UCL English



There is a pressing need for a website devoted to the Elizabethan writer Samuel Daniel and his brother, the lute composer John Danyel. This much became clear in the two-day conference on Daniel in the Royal College of Music in London in September 2015. Daniel is well-known as a poet, but he was also a distinguished dramatist, critic and translator and a historian of the first order. His brother John wrote music and songs that are considered second only to John Dowland’s very best pieces.

The quality and complexity of Daniel’s work was rediscovered in the twentieth century, along with a large number of new poems, manuscripts and life documents. In the course of establishing a definitive text of Daniel’s poems and plays (for the OUP multi volume original spelling critical edition), John Pitcher has found a great deal of evidence about Daniel’s central place in the Elizabethan and Jacobean courts and elite society.

The aim of the website is threefold: to gather into one place a working resource that in time will catalogue all that’s known about the Daniel brothers; to provide an up to date bibliography of scholarly writing on the brothers, continuing, supplementing and correcting the existing bibliographies; and to provide a platform for large past, current and new projects associated with the brothers.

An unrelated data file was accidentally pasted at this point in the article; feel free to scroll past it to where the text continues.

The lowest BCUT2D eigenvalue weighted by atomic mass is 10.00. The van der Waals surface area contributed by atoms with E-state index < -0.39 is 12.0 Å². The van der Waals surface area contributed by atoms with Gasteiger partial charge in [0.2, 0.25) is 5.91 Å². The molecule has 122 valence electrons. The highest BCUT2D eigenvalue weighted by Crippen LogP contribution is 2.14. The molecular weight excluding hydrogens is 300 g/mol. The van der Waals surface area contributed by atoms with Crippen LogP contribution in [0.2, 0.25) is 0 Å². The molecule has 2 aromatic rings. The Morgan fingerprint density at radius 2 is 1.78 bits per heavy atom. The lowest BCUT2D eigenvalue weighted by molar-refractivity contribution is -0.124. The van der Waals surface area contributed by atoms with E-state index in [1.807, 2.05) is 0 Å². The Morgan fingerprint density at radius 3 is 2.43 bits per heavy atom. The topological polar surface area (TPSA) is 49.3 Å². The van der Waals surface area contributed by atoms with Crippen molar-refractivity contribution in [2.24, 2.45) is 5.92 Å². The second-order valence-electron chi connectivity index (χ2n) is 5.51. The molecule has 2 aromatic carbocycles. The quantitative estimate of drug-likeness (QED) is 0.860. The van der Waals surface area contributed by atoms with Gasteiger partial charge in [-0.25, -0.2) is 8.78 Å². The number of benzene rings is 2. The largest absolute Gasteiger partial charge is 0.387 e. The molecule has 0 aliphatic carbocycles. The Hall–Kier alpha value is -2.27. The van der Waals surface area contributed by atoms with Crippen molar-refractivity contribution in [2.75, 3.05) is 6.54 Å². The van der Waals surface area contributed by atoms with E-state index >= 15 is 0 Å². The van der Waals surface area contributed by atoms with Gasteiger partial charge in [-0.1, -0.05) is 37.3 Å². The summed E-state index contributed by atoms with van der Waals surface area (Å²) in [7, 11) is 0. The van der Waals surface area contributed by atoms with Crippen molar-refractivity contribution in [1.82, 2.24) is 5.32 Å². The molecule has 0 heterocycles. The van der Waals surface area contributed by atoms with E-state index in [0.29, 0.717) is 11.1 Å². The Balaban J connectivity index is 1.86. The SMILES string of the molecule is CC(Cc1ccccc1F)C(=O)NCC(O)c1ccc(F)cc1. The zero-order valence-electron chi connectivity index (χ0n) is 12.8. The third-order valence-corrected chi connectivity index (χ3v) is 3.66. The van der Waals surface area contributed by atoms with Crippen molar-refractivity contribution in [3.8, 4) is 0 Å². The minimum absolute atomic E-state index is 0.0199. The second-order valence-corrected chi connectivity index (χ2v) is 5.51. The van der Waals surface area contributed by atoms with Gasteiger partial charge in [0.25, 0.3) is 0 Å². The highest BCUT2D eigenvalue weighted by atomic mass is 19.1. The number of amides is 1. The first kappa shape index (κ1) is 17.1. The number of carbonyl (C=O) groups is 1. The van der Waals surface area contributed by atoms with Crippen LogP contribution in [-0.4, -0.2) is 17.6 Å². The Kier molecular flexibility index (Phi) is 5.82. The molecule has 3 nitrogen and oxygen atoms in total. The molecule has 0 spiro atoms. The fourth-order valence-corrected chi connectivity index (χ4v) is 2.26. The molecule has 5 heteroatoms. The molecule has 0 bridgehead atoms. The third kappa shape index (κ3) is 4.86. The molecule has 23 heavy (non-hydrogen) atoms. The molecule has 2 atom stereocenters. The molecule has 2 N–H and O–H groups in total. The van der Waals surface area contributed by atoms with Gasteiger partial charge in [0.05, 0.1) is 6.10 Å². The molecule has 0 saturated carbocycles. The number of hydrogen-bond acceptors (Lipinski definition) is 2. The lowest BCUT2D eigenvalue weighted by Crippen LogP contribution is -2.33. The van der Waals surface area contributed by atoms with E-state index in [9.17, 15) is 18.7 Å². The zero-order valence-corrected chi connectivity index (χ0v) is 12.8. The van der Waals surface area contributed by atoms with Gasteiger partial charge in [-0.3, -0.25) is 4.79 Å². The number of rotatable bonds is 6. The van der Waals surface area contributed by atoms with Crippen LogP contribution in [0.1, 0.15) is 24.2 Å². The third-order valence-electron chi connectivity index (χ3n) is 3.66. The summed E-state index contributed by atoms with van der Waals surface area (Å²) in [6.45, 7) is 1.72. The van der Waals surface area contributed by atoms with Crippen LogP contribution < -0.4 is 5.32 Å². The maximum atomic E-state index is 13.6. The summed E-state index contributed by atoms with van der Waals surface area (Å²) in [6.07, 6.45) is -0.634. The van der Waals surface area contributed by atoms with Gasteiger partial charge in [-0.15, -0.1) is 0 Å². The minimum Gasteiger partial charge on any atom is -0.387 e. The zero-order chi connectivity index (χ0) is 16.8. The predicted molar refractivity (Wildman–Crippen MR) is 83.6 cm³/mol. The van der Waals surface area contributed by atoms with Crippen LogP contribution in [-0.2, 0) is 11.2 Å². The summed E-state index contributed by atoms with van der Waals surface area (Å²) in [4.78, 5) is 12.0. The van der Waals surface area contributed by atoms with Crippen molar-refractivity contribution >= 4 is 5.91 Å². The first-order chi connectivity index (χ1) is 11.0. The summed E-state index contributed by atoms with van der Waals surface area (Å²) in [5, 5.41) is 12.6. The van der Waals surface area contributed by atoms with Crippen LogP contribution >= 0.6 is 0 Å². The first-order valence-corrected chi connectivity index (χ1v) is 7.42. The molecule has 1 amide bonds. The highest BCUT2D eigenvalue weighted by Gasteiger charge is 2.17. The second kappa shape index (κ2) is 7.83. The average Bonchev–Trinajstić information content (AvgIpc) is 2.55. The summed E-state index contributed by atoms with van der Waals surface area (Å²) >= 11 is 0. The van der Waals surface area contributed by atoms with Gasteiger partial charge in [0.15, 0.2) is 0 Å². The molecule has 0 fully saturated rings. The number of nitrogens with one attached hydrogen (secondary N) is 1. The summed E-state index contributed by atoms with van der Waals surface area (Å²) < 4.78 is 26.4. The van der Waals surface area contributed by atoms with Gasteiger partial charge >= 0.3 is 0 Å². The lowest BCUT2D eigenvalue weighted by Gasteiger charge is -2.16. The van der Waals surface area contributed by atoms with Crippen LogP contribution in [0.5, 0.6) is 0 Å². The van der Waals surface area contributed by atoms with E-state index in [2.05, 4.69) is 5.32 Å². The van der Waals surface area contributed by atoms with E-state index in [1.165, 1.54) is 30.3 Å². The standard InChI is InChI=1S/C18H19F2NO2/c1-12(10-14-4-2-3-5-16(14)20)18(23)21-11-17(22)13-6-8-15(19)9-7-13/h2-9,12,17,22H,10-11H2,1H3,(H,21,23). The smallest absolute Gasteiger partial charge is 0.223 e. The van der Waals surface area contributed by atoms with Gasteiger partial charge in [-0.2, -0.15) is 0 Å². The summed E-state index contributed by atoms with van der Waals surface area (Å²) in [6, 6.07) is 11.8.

Pitcher will supply most of the existing materials on the Daniel brothers, and will work with other Daniel scholars to oversee the bibliographies and new research. Chris Stamatakis will be in charge of the bibliographies. Special new sections—on Danyel’s music, and Daniel and the French and Italians—will be managed by specialists. Yasmin Arshad was the main organizer of the Daniel Conference in 2015. Her own work on Daniel and Lady Anne Clifford, and on mounting the production of Cleopatra, provide her with the experience to coordinate the different activities on this website.

This is an ambitious project, and the contents for this site are currently being worked on. The project is generously supported by UCL’s Centre for Early Modern Exchanges, the UCL English Department, and UCL Centre for Digital Humanities. The site has been built by Laura Martinez as part of her MA in Digital Humanities work placement.